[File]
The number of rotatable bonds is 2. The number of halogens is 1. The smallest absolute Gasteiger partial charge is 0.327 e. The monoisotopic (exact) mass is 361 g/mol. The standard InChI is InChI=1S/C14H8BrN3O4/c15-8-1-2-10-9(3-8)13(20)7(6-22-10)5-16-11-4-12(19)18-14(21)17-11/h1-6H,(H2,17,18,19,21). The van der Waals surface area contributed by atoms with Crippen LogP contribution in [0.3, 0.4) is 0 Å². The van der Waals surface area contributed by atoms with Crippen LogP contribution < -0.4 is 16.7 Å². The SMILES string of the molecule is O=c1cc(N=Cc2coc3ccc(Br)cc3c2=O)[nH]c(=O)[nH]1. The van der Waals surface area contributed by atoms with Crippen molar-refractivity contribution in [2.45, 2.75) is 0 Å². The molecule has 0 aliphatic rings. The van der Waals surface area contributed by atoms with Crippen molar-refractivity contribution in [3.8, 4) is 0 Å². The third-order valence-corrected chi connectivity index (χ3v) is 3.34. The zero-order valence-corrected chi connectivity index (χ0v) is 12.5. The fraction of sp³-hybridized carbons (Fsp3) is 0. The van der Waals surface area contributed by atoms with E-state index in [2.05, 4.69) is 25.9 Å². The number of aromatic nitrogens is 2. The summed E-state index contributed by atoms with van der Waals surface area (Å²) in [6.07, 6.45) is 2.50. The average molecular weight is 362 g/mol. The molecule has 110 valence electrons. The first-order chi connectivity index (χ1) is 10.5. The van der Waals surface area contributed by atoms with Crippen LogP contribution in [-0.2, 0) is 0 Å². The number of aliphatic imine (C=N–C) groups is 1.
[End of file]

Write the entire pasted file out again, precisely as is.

The number of rotatable bonds is 2. The number of halogens is 1. The smallest absolute Gasteiger partial charge is 0.327 e. The monoisotopic (exact) mass is 361 g/mol. The standard InChI is InChI=1S/C14H8BrN3O4/c15-8-1-2-10-9(3-8)13(20)7(6-22-10)5-16-11-4-12(19)18-14(21)17-11/h1-6H,(H2,17,18,19,21). The van der Waals surface area contributed by atoms with Crippen LogP contribution in [0.3, 0.4) is 0 Å². The van der Waals surface area contributed by atoms with Crippen LogP contribution < -0.4 is 16.7 Å². The SMILES string of the molecule is O=c1cc(N=Cc2coc3ccc(Br)cc3c2=O)[nH]c(=O)[nH]1. The van der Waals surface area contributed by atoms with Crippen molar-refractivity contribution in [2.45, 2.75) is 0 Å². The molecule has 0 aliphatic rings. The van der Waals surface area contributed by atoms with Crippen molar-refractivity contribution in [3.8, 4) is 0 Å². The third-order valence-corrected chi connectivity index (χ3v) is 3.34. The zero-order valence-corrected chi connectivity index (χ0v) is 12.5. The fraction of sp³-hybridized carbons (Fsp3) is 0. The van der Waals surface area contributed by atoms with E-state index in [2.05, 4.69) is 25.9 Å². The number of aromatic nitrogens is 2. The summed E-state index contributed by atoms with van der Waals surface area (Å²) in [6.07, 6.45) is 2.50. The average molecular weight is 362 g/mol. The molecule has 110 valence electrons. The first-order chi connectivity index (χ1) is 10.5. The van der Waals surface area contributed by atoms with Crippen LogP contribution in [-0.2, 0) is 0 Å². The number of aliphatic imine (C=N–C) groups is 1.